This study was descriptive in nature, designed to identify differences in coping strategies of spouses of Alzheimer patients who are cared for at home . Data were collected using the Chronicity Impact and Coping Instrument: Spouse Questionnaire. The sample consisted of 14 subjects (3 males and 11 females) who met the criteria for the study. Subjects ranged in age from 60 to 86 years with an average age of 68.9 years. One Black and 13 Caucasians participated. To test the hypothesis, data were analyzed using percentiles. Eight coping strategies were found to be used "More often" by the participants. Males chose "Ignore/try to forget," "Hide feelings," "Smoke," and "Yell/scream/siam doors," and "Ask for help" more often than females. The females chose "Cry," "Busy self with other things," and "Exercise" more often than males. The males chose to "Get away" and "Ask for help" less often than the females. None of the participants chose "Get away more" as a coping strategy. Females chose a variety of coping strategies. Since differences in coping strategies were identified, the researcher rejected the null hypothesis.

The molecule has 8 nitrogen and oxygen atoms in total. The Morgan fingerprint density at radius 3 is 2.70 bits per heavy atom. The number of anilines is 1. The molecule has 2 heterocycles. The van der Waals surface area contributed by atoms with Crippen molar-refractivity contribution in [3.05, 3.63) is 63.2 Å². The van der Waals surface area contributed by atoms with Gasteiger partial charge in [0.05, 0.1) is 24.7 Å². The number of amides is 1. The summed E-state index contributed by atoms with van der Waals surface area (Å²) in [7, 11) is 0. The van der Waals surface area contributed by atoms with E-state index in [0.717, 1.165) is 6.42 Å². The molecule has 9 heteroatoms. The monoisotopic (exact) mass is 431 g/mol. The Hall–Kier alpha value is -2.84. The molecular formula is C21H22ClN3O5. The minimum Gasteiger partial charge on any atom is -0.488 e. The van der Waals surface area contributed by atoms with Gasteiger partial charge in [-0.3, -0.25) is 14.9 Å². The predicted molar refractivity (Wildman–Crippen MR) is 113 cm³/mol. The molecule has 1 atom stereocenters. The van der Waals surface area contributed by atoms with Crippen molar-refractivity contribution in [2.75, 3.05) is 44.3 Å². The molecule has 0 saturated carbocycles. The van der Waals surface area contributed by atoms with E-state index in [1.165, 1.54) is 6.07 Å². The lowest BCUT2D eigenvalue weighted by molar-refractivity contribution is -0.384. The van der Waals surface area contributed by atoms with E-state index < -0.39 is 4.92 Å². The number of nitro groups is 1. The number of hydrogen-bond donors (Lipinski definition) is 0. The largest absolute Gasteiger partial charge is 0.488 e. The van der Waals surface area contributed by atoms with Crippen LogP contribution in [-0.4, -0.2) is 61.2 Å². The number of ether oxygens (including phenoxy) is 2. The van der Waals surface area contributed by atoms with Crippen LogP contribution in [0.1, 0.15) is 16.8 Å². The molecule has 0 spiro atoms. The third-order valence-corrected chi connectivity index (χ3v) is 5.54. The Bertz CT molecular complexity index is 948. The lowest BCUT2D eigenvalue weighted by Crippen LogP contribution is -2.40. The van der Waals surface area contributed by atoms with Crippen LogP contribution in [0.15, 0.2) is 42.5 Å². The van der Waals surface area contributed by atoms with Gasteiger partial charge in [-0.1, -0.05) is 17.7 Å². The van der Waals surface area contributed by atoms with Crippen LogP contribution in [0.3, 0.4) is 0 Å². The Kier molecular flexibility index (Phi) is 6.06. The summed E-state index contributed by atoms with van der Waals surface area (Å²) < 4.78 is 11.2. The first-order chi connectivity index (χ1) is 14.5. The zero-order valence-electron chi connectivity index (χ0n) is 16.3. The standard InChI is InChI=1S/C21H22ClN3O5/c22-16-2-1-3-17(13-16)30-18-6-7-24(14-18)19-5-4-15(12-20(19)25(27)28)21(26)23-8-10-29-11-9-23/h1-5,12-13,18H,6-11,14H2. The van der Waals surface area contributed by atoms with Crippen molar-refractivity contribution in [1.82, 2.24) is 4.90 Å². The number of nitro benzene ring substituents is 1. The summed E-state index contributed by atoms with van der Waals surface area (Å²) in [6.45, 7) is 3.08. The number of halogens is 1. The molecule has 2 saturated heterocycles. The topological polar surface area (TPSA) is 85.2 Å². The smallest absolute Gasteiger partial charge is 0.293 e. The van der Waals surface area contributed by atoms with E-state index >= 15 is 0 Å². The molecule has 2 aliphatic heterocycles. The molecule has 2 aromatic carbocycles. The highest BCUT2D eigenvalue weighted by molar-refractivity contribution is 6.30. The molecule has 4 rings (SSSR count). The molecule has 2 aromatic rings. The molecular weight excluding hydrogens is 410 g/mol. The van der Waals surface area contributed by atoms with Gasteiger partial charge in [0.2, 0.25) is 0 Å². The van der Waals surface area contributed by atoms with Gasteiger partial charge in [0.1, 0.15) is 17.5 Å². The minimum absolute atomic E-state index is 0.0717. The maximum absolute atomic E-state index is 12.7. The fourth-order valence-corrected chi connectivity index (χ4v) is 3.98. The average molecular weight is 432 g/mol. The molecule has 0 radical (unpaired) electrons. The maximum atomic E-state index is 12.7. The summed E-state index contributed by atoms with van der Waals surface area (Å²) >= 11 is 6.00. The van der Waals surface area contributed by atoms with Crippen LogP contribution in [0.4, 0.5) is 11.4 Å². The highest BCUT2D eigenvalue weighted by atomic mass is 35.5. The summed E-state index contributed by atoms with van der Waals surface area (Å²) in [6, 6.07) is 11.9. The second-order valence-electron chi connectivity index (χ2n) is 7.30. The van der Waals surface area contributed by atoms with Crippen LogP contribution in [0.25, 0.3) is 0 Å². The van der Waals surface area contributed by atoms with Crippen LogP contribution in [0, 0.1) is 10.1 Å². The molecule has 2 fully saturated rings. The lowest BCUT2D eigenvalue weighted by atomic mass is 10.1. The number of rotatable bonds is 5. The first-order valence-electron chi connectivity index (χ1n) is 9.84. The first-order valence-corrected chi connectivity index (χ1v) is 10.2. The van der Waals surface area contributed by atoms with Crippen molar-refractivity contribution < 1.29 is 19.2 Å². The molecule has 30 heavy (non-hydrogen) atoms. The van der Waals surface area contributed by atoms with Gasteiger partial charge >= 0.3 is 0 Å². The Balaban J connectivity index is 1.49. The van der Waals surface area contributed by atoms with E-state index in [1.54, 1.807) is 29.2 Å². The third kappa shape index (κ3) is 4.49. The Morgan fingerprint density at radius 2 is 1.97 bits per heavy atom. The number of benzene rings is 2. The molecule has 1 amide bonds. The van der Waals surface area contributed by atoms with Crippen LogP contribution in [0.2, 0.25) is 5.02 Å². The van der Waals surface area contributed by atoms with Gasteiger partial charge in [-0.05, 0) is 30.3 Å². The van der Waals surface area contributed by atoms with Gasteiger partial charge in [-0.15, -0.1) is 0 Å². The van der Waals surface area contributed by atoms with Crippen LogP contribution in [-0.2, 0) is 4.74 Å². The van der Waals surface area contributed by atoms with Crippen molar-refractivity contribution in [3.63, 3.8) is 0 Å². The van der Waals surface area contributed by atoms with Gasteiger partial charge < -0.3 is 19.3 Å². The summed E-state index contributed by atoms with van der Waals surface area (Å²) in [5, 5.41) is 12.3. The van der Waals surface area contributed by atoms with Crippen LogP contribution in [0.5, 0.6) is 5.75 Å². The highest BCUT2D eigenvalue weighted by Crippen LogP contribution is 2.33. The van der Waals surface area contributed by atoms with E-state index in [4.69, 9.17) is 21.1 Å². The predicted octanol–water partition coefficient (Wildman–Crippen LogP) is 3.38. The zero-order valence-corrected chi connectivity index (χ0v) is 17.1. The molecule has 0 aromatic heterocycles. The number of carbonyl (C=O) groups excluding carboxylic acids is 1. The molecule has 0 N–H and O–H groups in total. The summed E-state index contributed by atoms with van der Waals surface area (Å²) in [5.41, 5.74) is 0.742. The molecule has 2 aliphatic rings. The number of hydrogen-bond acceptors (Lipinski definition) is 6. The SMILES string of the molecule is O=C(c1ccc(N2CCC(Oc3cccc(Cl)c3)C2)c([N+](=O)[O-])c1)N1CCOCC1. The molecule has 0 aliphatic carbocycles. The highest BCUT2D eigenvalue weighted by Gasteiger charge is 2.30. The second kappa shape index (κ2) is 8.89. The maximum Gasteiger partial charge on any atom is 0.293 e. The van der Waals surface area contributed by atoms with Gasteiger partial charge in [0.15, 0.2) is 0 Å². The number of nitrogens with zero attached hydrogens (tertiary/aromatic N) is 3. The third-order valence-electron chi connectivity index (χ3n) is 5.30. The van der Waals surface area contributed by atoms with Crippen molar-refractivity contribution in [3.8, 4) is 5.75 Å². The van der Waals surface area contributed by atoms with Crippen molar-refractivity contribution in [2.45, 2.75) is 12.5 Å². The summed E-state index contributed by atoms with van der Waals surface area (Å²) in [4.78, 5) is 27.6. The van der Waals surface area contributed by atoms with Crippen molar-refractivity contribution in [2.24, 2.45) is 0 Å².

Master of Science in Nursing (MSN)
Dr. Mary Patricia Curtis
Dr. Rayma Skinner
Dr. Phyllis W. Werner
Teeters, Shelah M., "The Differences in the Coping Strategies of Male and Female Spouses of Alzheimer Victims" (1987). MSN Research Projects. 191.